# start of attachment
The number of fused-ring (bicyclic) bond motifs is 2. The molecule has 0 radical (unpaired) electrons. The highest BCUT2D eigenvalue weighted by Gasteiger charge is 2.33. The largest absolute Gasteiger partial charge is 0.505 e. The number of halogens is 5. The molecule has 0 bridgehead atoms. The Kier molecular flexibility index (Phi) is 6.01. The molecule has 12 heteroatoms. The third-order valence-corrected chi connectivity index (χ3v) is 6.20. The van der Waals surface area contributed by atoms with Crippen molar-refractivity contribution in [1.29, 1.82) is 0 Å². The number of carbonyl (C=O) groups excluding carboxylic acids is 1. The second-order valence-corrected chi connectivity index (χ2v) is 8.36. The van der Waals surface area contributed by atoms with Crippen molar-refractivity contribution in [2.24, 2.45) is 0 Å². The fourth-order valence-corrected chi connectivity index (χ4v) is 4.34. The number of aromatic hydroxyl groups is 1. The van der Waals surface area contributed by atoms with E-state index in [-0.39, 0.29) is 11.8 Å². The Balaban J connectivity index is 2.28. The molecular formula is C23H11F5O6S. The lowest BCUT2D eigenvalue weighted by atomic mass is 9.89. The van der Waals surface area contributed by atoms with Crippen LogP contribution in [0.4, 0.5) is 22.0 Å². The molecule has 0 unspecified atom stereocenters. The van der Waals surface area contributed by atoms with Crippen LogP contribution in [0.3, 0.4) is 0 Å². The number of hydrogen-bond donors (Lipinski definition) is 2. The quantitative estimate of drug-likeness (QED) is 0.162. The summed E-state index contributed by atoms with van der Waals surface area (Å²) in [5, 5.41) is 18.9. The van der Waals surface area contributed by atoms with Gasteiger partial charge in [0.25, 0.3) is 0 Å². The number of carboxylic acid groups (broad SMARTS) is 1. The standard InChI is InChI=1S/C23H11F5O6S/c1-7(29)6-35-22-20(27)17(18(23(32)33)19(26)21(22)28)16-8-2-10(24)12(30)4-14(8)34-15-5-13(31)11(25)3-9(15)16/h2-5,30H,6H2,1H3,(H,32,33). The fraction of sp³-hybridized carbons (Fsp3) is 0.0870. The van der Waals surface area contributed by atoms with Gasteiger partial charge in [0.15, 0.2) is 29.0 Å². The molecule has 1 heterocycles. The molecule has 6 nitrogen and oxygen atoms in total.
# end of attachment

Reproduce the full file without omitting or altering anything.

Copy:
The number of fused-ring (bicyclic) bond motifs is 2. The molecule has 0 radical (unpaired) electrons. The highest BCUT2D eigenvalue weighted by Gasteiger charge is 2.33. The largest absolute Gasteiger partial charge is 0.505 e. The number of halogens is 5. The molecule has 0 bridgehead atoms. The Kier molecular flexibility index (Phi) is 6.01. The molecule has 12 heteroatoms. The third-order valence-corrected chi connectivity index (χ3v) is 6.20. The van der Waals surface area contributed by atoms with Crippen molar-refractivity contribution in [1.29, 1.82) is 0 Å². The number of carbonyl (C=O) groups excluding carboxylic acids is 1. The second-order valence-corrected chi connectivity index (χ2v) is 8.36. The van der Waals surface area contributed by atoms with Crippen molar-refractivity contribution in [2.24, 2.45) is 0 Å². The fourth-order valence-corrected chi connectivity index (χ4v) is 4.34. The number of aromatic hydroxyl groups is 1. The van der Waals surface area contributed by atoms with E-state index in [-0.39, 0.29) is 11.8 Å². The Balaban J connectivity index is 2.28. The molecular formula is C23H11F5O6S. The lowest BCUT2D eigenvalue weighted by atomic mass is 9.89. The van der Waals surface area contributed by atoms with Crippen LogP contribution in [0.4, 0.5) is 22.0 Å². The molecule has 0 unspecified atom stereocenters. The van der Waals surface area contributed by atoms with Crippen LogP contribution in [0.3, 0.4) is 0 Å². The number of hydrogen-bond donors (Lipinski definition) is 2. The quantitative estimate of drug-likeness (QED) is 0.162. The summed E-state index contributed by atoms with van der Waals surface area (Å²) in [5, 5.41) is 18.9. The van der Waals surface area contributed by atoms with Gasteiger partial charge in [0.25, 0.3) is 0 Å². The number of carboxylic acid groups (broad SMARTS) is 1. The standard InChI is InChI=1S/C23H11F5O6S/c1-7(29)6-35-22-20(27)17(18(23(32)33)19(26)21(22)28)16-8-2-10(24)12(30)4-14(8)34-15-5-13(31)11(25)3-9(15)16/h2-5,30H,6H2,1H3,(H,32,33). The fraction of sp³-hybridized carbons (Fsp3) is 0.0870. The van der Waals surface area contributed by atoms with Gasteiger partial charge in [0.15, 0.2) is 29.0 Å². The molecule has 1 heterocycles. The molecule has 6 nitrogen and oxygen atoms in total.